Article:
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Nigeria needs holistic approach to overcome growing insecurity – Agora

Ransom worth N4.18bn among old notes expected back in banks

Nigeria must adopt a more holistic approach that simultaneously combines combatting security threats more effectively with addressing the root causes of conflicts and agitations in the country, Agora Policy, a Nigeria think tank, has advised.

“Current military engagements should be sustained,” the think tank states in its latest report titled ‘Understanding and Tackling Insecurity in Nigeria,’ which was released today Monday.

“But the nature, pattern and trend of security challenges confronting Nigeria cannot be dealt with efficiently using military power alone.

“Addressing only the manifestations of insecurity without tackling its drivers is akin to merely cutting off the tail of a dangerous snake while keeping intact its head and the rest of its body.”

With all its six geo-political zones contending with one form or multiple forms of insecurity, Nigeria is “currently battling generalised insecurity” where hardly any zone of the country is spared, the report said.

The report identifies the dominant security challenges as terrorism in the North East, banditry and terrorism in the North West, herder-farmer clashes and terrorism in the North Central, militancy in the South-South, insurgency and separatist agitations in the South East, farmer-herder/communal clashes and even a sprinkle of terrorism in the South West.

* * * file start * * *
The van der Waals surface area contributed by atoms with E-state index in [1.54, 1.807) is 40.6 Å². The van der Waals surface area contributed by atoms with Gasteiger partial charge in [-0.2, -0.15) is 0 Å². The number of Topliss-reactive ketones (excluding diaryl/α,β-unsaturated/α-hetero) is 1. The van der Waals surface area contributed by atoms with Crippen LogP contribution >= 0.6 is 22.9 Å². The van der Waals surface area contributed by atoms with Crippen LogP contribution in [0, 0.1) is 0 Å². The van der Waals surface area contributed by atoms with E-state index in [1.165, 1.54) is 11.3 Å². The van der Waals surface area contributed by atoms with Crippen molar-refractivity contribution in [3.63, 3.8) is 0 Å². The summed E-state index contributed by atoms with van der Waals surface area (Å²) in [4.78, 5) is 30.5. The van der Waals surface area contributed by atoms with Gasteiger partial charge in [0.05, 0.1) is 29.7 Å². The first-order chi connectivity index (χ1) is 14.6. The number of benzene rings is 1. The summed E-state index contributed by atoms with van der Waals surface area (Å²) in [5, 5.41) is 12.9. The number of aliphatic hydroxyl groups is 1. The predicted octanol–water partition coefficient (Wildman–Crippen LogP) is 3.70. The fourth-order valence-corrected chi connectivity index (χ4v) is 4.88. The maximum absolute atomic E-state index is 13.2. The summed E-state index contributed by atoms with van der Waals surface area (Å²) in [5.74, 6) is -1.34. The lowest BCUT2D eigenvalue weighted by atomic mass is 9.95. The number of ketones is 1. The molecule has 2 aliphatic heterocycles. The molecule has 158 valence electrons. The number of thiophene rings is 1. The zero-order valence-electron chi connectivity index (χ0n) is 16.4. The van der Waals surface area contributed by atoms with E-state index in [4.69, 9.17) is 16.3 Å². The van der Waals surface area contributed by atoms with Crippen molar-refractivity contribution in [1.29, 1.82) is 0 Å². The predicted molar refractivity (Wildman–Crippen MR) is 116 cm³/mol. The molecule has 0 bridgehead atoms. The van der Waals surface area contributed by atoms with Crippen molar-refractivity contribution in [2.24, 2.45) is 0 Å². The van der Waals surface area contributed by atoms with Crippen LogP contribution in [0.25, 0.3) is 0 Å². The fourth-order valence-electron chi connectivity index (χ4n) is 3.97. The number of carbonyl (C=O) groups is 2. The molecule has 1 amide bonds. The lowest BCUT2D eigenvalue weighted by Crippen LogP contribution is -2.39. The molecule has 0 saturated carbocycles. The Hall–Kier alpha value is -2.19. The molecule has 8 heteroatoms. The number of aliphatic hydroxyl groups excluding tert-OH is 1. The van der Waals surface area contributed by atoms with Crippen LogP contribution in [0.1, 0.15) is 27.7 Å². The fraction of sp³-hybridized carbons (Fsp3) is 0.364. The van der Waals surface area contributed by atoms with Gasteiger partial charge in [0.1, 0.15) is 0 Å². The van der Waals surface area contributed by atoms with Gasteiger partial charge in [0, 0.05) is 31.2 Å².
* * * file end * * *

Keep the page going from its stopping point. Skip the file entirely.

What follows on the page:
Read also: Insecurity drives 126% decline in rail transport

“Africa’s most populous country and erstwhile bulwark of stability in West Africa is practically under the gun on all fronts,” the report states. It warns that “allowing the prevailing security challenges to fester will hasten Nigeria’s slide to the league of failed states similar to the circumstances in Iraq and Syria.

“The preponderance of groups with territorial ambitions means increased threat to the territorial integrity of the country.”

Put together by a team of security experts, including those with service experience within and outside the country, the report analysed the types as well as the drivers and manifestations of insecurity in Nigeria.

Following from this, the report made short-, medium- and long-term recommendations on how to address the growing scourge.

“Insecurity in Nigeria is multi-dimensional,” the report states. “As such, for any attempt at addressing the growing menace to be effective and sustainable, it needs to be holistic, deftly combining ‘hard’, military solutions with ‘soft’ approaches aimed at tackling the socio-economic underpinnings of conflict and crime. Insecurity does not thrive in a vacuum. Some factors are precursory to it including the environmental conditions that both kindle and nurture insecurity.”

Produced with the support of the MacArthur Foundation, the report is the second of four policy papers commissioned by Agora Policy to contribute to national debate before, during and after the landmark 2023 elections in Nigeria.

The report identified drivers of insecurity in Nigeria and recommends a host of interventions including reviewing the Land Use Act and other extant laws, providing targeted education and skills training to youths in conflict areas, prioritising dialogue and alternative conflict resolution mechanisms, strengthening, legislative and judicial responses to ensure quick dispensation of justice, and embracing the use of strategic communications to win the hearts and minds of the populace.